New Student in a Foreign School


Text to Speech

Role Dialog
Narrator A Palestinian family has just emigrated from Palestine to the United States due to a permanent job re-assignment for the husband, who works for an American company that has an office in the Gaza Strip, a part of Palestine.  They have found a place to live in the USA and have enrolled their son and daughter in eleventh grade in a local Florida high school.  Thus, it is the kids’ first day of school in a new country.  Fortunately, it is also the first day of a new school year, August 10, 2016, so they won’t have to start in the middle of a school year, which would only add to their already high stress levels.  Mom is dropping the kids off at school.  It is 7:45 a.m. on a Wednesday.
 Mom Okay, kids.  Have a good first day.  I hope you make lots of new friends!  Be bold!
 Nadia Thanks, Mom!  We will.
Okay, bro’.  Let’s get our book bags and head on in before the first bell rings.  We don’t want to be late on our first day, do we?
Rashid Nope! 
Bye, Mom!
Narrator They go into the school, stop by their assigned lockers, stow their newly bought school books there, grab just the books for their first period class, which they have together, and then head to Room 101.  As they head there, they see lots of kids their age going through the same routine — putting unneeded books in lockers except for their first period books and then heading to their first classes of the day.  The two enter Room 101 and are greeted by the teacher, Ms. Jameson.
Jameson Hi.  Welcome to American History!  Just sit in any empty seat.
Nadia There are a lot of empty seats at the front of the classroom.  We may as well sit there.  Mom did say to “be bold” after all.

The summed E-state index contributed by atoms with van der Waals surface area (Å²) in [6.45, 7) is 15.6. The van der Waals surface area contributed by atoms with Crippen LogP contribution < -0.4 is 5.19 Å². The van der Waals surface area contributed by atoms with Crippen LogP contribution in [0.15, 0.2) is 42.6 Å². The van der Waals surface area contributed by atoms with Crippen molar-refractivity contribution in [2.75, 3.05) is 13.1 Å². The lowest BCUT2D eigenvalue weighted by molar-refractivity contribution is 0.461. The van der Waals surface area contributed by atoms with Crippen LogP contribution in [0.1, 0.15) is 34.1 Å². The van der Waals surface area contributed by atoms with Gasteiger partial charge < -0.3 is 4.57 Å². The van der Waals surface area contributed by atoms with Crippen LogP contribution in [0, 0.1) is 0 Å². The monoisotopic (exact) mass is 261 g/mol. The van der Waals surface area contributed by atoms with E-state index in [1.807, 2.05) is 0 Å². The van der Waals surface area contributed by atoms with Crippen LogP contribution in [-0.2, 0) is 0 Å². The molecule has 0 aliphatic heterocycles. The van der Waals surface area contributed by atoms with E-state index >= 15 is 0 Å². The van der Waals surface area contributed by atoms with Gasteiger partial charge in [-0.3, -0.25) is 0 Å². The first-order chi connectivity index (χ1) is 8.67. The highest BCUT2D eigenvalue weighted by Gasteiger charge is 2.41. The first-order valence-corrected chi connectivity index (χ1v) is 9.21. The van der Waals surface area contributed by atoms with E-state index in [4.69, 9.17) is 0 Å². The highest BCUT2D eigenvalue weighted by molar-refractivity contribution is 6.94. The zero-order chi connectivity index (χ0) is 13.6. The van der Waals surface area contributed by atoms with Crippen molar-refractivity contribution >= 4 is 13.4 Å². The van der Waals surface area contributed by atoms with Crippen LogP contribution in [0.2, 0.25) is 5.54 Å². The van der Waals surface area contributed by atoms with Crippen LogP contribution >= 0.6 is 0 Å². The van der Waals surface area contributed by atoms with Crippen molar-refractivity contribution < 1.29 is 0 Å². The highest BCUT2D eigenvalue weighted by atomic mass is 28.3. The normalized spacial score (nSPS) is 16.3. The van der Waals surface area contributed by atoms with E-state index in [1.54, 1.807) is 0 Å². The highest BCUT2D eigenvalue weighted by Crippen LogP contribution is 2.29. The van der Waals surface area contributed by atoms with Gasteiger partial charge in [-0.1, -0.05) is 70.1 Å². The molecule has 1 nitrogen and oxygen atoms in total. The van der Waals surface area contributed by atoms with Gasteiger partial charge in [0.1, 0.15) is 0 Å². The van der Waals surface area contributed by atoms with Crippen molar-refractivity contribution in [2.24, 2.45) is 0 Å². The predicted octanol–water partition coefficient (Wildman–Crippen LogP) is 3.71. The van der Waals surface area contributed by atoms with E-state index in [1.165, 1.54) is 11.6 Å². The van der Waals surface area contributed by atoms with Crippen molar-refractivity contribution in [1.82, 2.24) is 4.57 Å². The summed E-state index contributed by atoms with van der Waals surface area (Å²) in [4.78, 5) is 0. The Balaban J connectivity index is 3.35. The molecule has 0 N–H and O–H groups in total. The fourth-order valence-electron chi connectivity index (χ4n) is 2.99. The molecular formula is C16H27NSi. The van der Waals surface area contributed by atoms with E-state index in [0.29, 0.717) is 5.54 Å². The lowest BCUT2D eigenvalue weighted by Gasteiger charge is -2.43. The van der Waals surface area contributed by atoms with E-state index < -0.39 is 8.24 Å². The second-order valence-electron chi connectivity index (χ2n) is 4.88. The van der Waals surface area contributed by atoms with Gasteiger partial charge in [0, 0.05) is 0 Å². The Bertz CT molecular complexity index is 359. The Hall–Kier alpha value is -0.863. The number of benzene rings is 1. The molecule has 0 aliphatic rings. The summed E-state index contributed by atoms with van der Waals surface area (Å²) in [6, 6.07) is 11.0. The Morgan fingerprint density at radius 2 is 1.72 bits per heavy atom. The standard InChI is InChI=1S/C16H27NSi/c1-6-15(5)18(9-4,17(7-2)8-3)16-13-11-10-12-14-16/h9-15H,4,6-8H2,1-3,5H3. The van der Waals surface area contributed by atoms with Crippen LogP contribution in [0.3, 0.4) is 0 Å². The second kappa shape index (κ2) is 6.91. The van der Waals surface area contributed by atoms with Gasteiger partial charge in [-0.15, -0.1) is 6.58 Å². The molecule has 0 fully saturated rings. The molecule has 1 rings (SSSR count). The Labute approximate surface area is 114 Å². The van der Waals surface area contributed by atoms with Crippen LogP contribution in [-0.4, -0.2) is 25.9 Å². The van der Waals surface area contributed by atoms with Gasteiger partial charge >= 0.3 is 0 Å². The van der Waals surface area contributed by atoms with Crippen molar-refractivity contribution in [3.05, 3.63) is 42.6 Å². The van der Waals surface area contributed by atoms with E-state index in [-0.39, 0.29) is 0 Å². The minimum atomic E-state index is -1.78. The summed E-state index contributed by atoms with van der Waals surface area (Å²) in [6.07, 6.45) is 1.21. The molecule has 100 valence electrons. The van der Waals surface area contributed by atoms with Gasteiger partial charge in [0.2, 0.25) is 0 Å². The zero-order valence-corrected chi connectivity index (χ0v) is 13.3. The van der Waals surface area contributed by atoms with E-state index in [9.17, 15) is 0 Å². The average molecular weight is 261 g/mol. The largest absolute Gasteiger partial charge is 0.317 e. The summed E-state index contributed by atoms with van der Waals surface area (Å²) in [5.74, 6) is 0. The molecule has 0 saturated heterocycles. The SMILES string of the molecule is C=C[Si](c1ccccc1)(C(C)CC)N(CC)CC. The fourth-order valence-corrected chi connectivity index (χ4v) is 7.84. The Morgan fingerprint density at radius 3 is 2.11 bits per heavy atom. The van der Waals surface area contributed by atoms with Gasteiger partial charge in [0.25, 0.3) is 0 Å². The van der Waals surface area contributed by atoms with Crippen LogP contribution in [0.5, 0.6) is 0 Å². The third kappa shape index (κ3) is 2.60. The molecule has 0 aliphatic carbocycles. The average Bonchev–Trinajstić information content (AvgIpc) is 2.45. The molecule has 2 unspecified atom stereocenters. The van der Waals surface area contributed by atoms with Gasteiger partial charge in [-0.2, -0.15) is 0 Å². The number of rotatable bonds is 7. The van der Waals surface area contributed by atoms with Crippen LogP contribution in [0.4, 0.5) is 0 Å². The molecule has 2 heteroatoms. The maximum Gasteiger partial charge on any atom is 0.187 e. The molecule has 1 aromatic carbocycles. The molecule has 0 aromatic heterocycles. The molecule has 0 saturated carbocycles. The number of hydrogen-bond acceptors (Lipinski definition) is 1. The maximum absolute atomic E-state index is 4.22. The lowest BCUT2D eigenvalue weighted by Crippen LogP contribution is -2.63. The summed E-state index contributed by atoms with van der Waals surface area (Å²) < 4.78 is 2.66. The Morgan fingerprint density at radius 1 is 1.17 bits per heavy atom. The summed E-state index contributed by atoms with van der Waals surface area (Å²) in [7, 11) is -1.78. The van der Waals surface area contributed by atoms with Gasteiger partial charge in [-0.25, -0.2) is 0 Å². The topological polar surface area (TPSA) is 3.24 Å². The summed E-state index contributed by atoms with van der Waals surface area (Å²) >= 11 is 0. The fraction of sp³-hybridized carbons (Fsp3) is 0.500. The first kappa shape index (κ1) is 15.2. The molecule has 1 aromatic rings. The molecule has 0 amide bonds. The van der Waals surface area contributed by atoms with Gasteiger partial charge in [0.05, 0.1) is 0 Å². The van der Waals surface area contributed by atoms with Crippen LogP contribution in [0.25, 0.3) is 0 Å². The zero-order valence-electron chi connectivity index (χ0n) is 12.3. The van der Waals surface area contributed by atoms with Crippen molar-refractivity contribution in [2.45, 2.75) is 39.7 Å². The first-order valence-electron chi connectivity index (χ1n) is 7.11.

Rashid That she did.  Okay, the front it is.
 Narrator At precisely 8:00 a.m., the school bell rings, signaling the start of Period 1.
Jameson Welcome, students!  It’s always exciting to start a new school year!  Okay, first things first.  This is Wednesday, August 10th, Period 1, American History class.  I am Ms. Jameson.  Check your class schedules and make sure you are in the right class. 
 Narrator There is a slight commotion as students pull out and check their class schedules.  A couple of students apparently discover that they are in the wrong class, roll their eyes upwards, and then get up and leave hurriedly.
Jameson It never fails to happen.  There are always a few students who don’t read their class schedules carefully and end up in the wrong class on the first day.  (She smiles affably.)  Okay, let me take roll call to make sure we’re all here.
 Narrator She begins reading student names one at a time from a class roster.  As each student’s name is called, they answer “Here” or “Present”, and Ms. Jameson checks off their name on her roster.
Jameson Ah.  I see we have two new students… from Palestine.  Welcome to the United States, and especially welcome to Florida!  We hope to learn something about your culture as the school year proceeds.
Nadia Thank you, ma’am.  We’re very pleased to be here, and we would be happy to share some things about our culture with you when time allows.
Jameson Wonderful!  Okay, students, get out your books and turn to Chapter 1.  While you’re doing that, who can tell me why the early settlers left England in sailing ships to undertake dangerous journeys to come to the so-called New World to start a new life?
 Rashid (Thinking to himself, “Be bold, be bold.” He raises his hand in the air.)
I think I’d like to try and answer that one.
Jameson (She checks her seating chart she made hurriedly as she took roll call earlier.) 
Yes, Rashid?
 Rashid They felt persecuted because they were forced to worship a religion that they didn’t believe inIn addition, some of them wanted more personal freedoms and better opportunities than what they had in England.  In short, they hoped for a better life.
 Jameson Good answer! 
Has anyone ever heard of Plymouth Rock?
 Julie I have!  (Ms. Jameson nods her head to indicate that Julie should continue with her answer.)